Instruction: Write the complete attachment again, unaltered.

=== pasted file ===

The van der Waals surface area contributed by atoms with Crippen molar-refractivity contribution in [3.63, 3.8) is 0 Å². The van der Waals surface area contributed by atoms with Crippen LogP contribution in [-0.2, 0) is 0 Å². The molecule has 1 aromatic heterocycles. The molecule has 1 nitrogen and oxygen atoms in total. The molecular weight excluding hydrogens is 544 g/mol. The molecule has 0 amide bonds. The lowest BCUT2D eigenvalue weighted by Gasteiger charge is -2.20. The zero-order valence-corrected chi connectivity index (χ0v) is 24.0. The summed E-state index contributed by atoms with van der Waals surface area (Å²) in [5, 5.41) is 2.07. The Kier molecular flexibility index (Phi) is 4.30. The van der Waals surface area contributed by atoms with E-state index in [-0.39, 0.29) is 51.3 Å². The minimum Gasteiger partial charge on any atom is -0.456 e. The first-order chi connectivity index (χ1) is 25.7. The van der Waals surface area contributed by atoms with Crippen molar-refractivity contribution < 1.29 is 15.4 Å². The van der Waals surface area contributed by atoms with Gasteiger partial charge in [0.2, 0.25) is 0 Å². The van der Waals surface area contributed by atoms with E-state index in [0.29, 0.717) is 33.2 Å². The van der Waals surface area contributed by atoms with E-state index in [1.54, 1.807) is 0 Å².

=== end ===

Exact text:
The van der Waals surface area contributed by atoms with Crippen molar-refractivity contribution in [3.63, 3.8) is 0 Å². The van der Waals surface area contributed by atoms with Crippen LogP contribution in [-0.2, 0) is 0 Å². The molecule has 1 aromatic heterocycles. The molecule has 1 nitrogen and oxygen atoms in total. The molecular weight excluding hydrogens is 544 g/mol. The molecule has 0 amide bonds. The lowest BCUT2D eigenvalue weighted by Gasteiger charge is -2.20. The zero-order valence-corrected chi connectivity index (χ0v) is 24.0. The summed E-state index contributed by atoms with van der Waals surface area (Å²) in [5, 5.41) is 2.07. The Kier molecular flexibility index (Phi) is 4.30. The van der Waals surface area contributed by atoms with E-state index in [-0.39, 0.29) is 51.3 Å². The minimum Gasteiger partial charge on any atom is -0.456 e. The first-order chi connectivity index (χ1) is 25.7. The van der Waals surface area contributed by atoms with Crippen molar-refractivity contribution < 1.29 is 15.4 Å². The van der Waals surface area contributed by atoms with Gasteiger partial charge in [0.2, 0.25) is 0 Å². The van der Waals surface area contributed by atoms with E-state index in [0.29, 0.717) is 33.2 Å². The van der Waals surface area contributed by atoms with E-state index in [1.54, 1.807) is 0 Å².